Storehouse

Even as tablets get ever more popular, it still strikes me that we’re not fully tapping their inherent, unique potential to get people making things. To some extent, the early indictment that they are primarily consumption devices is more true than I thought would be the case four years after their debut.

We tried to change this perception with Mixel, but we didn’t make nearly as much progress as I had hoped. That’s why I was so excited when my friend Mark Kawano started a company with the express purpose of transforming the iPad into an intuitive, powerful, emotionally immersive storytelling platform. Today, Storehouse debuts in the App Store and it’s beautiful.

Storehouse

Storehouse bills itself as “The easiest way to way to create, share, and discover beautiful stories.” It lets you pull in your images from everywhere and arrange them into superbly elegant narratives — all within one of the most amazingly supple editing environments ever built on iOS (and that’s saying something). It’s a total joy to use.

Full disclosure: aside from being a friend of Mark’s, I’m also an advisor to Storehouse Media Inc. But that shouldn’t stop you from downloading it and deciding for yourself, because Storehouse is completely free.

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Unbearably Light Icons

Love it or hate it, the wispy, thread-like aesthetic of iOS 7’s icon language is here to stay, at least for a while. Designers of stock icons are embracing it too, and if the sheer volume of new icons they’re turning out is any indication, this visual vernacular is probably not the most laborious style to work within.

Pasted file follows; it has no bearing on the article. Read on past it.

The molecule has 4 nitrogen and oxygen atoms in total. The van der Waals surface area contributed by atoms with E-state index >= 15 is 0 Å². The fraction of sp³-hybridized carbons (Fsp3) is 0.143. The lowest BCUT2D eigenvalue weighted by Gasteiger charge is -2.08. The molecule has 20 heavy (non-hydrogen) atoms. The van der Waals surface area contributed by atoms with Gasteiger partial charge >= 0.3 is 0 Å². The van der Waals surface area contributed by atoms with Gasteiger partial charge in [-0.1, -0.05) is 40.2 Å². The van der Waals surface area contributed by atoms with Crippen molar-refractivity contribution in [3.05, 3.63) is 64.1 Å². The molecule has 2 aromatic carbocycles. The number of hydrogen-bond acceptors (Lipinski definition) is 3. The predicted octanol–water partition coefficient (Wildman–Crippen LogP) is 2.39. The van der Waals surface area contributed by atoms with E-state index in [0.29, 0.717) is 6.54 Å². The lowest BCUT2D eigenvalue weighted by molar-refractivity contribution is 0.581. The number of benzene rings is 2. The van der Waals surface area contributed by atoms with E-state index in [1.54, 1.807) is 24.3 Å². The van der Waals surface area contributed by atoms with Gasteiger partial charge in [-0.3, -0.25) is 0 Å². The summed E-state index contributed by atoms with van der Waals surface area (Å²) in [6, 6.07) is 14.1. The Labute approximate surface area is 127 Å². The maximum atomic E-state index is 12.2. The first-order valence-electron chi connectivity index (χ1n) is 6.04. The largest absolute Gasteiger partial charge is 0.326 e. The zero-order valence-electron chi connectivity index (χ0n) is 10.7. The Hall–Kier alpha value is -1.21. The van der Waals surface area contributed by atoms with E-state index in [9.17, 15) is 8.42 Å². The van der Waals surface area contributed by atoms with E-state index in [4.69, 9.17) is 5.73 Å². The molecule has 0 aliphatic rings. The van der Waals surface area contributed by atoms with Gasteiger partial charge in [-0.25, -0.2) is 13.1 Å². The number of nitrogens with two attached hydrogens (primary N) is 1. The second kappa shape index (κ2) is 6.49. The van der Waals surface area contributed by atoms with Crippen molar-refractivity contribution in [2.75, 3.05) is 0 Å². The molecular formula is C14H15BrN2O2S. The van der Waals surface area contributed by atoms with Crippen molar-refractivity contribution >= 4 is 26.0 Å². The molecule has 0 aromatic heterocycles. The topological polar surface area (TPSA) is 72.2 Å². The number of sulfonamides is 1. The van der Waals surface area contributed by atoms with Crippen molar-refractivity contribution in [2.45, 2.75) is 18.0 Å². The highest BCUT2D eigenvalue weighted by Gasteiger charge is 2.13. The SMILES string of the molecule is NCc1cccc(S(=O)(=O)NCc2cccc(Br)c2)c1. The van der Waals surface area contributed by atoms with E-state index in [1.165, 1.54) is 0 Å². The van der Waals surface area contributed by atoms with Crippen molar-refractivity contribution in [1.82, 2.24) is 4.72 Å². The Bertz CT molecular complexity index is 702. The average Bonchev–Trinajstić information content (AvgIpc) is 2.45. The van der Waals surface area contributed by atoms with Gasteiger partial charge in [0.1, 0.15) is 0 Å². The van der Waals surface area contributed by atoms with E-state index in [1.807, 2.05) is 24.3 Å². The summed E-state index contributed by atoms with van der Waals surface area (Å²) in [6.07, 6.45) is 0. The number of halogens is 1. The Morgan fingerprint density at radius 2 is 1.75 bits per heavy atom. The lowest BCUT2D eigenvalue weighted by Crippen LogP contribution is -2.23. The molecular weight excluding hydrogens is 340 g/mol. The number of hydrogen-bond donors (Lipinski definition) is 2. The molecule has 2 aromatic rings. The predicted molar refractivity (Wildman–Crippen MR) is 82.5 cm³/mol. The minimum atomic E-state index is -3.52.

Morphix Design Studio’s long-standing Picons catalog has just released a Picons Thin set, which includes five hundred icons for just US$49. That’s less than 11¢ each!

Picons Thin

Not to be outdone, Vincent Le Moign’s new Streamline Icons pack comes with one thousand, six-hundred and forty icons for US$67 — but they’re on sale at a “launch price” of US$47 until this evening.

Which one is the better set? I’m not sure there’s a value judgment to be made between them. You can buy both and cover all of your icon needs for less than a hundred dollars, which is a ridiculous bargain. Let’s take stock: we live in a time when designers’ tools have become almost unreasonably plentiful and inexpensive.

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Offline Magazine